I try to commute whenever I can. The local trail is about a mile from my house, I ride the trail for about three miles, and then exit in the downtown area. From there  it is a  wee bit under a half mile to my job.  A pleasant ride that takes me just under a half hour there, and back.  I started last year, and this semester I have been doing it a little more.  It helps that I am better organized, and have fresh clothes that I keep in my office closet to change into. Being a guy you can get by for a couple of weeks with just five pairs of paints, five shirts, and three sport jackets,  with one pair of black work shoes. I just mix and match the shirt and trousers so that I I have different outfits.  After I have worn everything a couple of times, I switch them out with fresh ones on the weekend. It works great. Below is a picture of my commuter bike which has made a previous appearance on this blog:

20150902_150404A couple of weeks ago on my way to work I came close to crashing.  The next day on the way home I recreated the incident:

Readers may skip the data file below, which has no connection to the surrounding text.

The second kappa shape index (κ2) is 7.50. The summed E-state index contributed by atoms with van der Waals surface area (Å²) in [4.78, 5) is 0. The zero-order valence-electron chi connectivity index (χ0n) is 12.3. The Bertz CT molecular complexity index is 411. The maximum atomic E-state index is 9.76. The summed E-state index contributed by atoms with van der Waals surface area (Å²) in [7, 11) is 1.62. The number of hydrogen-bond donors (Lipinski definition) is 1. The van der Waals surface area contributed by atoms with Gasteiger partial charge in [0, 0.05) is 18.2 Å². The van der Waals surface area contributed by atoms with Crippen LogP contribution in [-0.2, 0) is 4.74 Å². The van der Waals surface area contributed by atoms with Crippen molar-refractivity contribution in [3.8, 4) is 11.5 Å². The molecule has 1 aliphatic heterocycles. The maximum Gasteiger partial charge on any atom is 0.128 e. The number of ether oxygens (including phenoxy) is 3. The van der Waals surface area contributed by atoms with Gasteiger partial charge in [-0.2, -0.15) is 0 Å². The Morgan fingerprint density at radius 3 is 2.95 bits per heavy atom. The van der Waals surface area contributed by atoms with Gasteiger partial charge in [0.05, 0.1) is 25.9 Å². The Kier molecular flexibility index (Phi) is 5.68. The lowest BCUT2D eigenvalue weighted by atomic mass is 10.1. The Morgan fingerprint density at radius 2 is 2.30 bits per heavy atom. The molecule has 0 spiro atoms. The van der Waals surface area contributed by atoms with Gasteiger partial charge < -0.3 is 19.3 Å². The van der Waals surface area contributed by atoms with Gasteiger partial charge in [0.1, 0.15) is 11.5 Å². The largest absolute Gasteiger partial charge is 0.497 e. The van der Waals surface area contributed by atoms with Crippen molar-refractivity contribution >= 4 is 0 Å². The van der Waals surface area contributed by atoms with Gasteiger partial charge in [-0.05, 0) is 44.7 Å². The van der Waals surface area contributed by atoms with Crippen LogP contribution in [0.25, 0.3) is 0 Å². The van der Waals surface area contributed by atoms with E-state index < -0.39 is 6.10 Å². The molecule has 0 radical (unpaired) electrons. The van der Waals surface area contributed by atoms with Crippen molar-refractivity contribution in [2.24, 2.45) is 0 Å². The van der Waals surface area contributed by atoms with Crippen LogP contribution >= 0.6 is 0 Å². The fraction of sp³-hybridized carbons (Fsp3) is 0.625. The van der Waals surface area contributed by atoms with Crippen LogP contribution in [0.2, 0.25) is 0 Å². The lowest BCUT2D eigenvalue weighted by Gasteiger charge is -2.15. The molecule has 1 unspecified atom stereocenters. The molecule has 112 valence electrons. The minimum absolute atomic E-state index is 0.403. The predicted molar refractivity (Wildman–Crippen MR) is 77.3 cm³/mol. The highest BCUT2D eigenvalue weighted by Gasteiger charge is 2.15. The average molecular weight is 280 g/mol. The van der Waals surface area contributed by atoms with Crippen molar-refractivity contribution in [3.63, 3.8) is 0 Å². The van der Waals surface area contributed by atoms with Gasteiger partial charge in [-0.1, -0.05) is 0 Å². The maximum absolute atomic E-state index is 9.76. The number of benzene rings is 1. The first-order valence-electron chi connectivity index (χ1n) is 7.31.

20150902_15315120150902_153220

On the way to work I rode into a large crack, a seam in the road, and was barely able to muscle my way out of it without going down. I was about a quarter mile from home when this happened.  By the time I rode into my driveway the tire was flat.  I changed the tube and tried it again the next morning.

That next morning I managed to get just past where I had ridden into the crack when I noticed my tire was going flat.  I called my wife,and luckily she was able to to pick me up, and she dropped me off at the bike shop where I do business which is located very close to where I work, and they were able to take a look at it right away while I waited. I ride with two spare tubes, a co2 kit, and flat patch kit, but I didn’t want to bother fixing the puncture and getting grease all over me on my way to work. Two flats in less than 24 hours.

It is because of such possibilities as this, that I make sure to leave in the morning at least an hour early, and the day when my front tire went flat I had left even earlier.   The shop replaced the tube at my request after they were unable to find a hole in it. They also adjusted the rim tape.  So far, after sixty miles are so, no further problems.

The one thing thing I dread the most is the possibility of flats in the morning when I am going to work. I don’t mind fixing them, or changing tubes.  I don’t even mind having to push my bike if I have to.  What I want to avoid most of all is being late for class.